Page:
October 14, 2011
|Members Present||Ex-Officio Present||Guests Present|
|Jonathan Allison||Bill Rayens||Chris Thuringer|
|Ruth Beattie||Debra Sharp||Leah Simpson|
1. Rayens introduced new members Dr. Jonathan Allison (English, new Area Expert in Humanities) and
Dr. Anna Secor (Geography, new Area Expert in Global Dynamics).
2. The minutes from 9/30/2011 were approved without change.
3. The bulk of the meeting time was spent discussing a request from Arts and Sciences Dean Mark Kornbluh to allow the temporary approval of some upper level courses, approval for one or more Areas in need, notably for Humanities and Social Science. A summary of that discussion and an opinion and a commitment from IGEOC are recorded below.
Part of IGEOC met with Dean Mark Kornbluh on Thursday, 10/6/2011. Dean Kornbluh was concerned about the absence of upper level (300 and above) courses in Social Sciences and the scarcity of the same in the Humanities. His concerned centered on those students in heavily prescribed programs who could not complete their UK Core requirements until later, junior year or beyond. He felt that asking such students to take a 100 level social science course at that juncture was not appropriate. He has asked for temporary approval of an unidentified set of upper level courses. IGEOC proposed the following reply for Rayens to distribute to Dean Kornbluh and all other Deans as well.
Opinions and Commitment
IGEOC recognizes the need to have more courses in the Humanities and Social Sciences that are at the 300 level and beyond and wants to help rectify this need. The Committee proposes:
1. Expediting all upper level courses through the review process if they are submitted to IGEOC by the end of the fall term 2011. IGEOC will commit to having such courses to Undergraduate Council within one month from the date a correct and complete package is posted on the Sharepoint site. This would increase the chances that such courses would be approved by Senate in time for the fall 2012 session.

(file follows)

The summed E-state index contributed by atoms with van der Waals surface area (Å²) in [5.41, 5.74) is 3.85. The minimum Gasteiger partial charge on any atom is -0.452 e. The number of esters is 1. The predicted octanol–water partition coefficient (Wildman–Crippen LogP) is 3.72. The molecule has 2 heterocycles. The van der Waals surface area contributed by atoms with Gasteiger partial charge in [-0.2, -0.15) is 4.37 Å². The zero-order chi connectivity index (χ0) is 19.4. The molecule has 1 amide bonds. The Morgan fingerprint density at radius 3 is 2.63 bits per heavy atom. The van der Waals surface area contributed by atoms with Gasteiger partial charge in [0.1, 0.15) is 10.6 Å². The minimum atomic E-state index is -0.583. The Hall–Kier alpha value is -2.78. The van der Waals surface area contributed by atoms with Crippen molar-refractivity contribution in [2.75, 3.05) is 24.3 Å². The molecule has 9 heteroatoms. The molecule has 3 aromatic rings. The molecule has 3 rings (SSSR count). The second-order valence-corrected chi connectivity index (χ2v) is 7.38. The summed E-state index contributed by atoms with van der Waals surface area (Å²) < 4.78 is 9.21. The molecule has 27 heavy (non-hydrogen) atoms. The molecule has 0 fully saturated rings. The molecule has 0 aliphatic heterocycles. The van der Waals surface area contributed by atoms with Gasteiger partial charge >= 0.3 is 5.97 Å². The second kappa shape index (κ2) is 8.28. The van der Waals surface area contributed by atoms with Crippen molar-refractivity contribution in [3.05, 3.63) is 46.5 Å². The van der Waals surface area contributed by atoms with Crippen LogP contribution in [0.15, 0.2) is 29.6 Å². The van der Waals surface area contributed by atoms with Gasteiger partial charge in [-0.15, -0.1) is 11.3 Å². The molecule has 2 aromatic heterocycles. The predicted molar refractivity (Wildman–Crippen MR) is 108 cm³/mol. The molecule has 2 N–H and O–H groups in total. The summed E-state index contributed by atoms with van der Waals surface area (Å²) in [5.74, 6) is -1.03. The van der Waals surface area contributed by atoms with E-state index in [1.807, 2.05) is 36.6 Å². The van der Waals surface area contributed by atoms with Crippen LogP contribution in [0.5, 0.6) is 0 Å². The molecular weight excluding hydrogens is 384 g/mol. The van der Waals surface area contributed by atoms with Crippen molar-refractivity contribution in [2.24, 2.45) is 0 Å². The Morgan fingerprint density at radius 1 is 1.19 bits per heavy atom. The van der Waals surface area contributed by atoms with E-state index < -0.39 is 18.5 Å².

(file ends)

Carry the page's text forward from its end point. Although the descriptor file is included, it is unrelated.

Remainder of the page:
2. Requiring all packages mentioned in 2. to contain all the documents required for the submission of any course, including, importantly, a completed course review form. It is the opinion of the Committee that many of these upper level courses are likely very close to being qualified already, but the Committee recognizes the profound worth of being able to map those connections by way of the course review form. In particular, for some humanities courses, the exercise of deciding which area of Inquiry the course really belongs is a very useful exercise for faculty to go through.
3. Requiring, as always, that syllabi contain the correspondingly appropriate template outcomes.
4. Thinking through issues of prerequisites. While some disciplines don’t have prerequisites on 300 level courses many do. IGEOC’s commitment to expediting these upper level courses is in no way a comment on ignoring prerequisites.
5. Making it clear in each package that the faculty who will be teaching the course have signed off on its bid to become a UK Core course.
IGEOC recognizes that this won’t help with getting more of these courses in the Core for spring 2012. But it will help for Fall 2012 and Rayens was asked to check with Associate Registrar Mike Shanks about the feasibility of back-counting spring courses that are being taught under syllabi that ultimately are approved by the Senate Council as UK Core courses.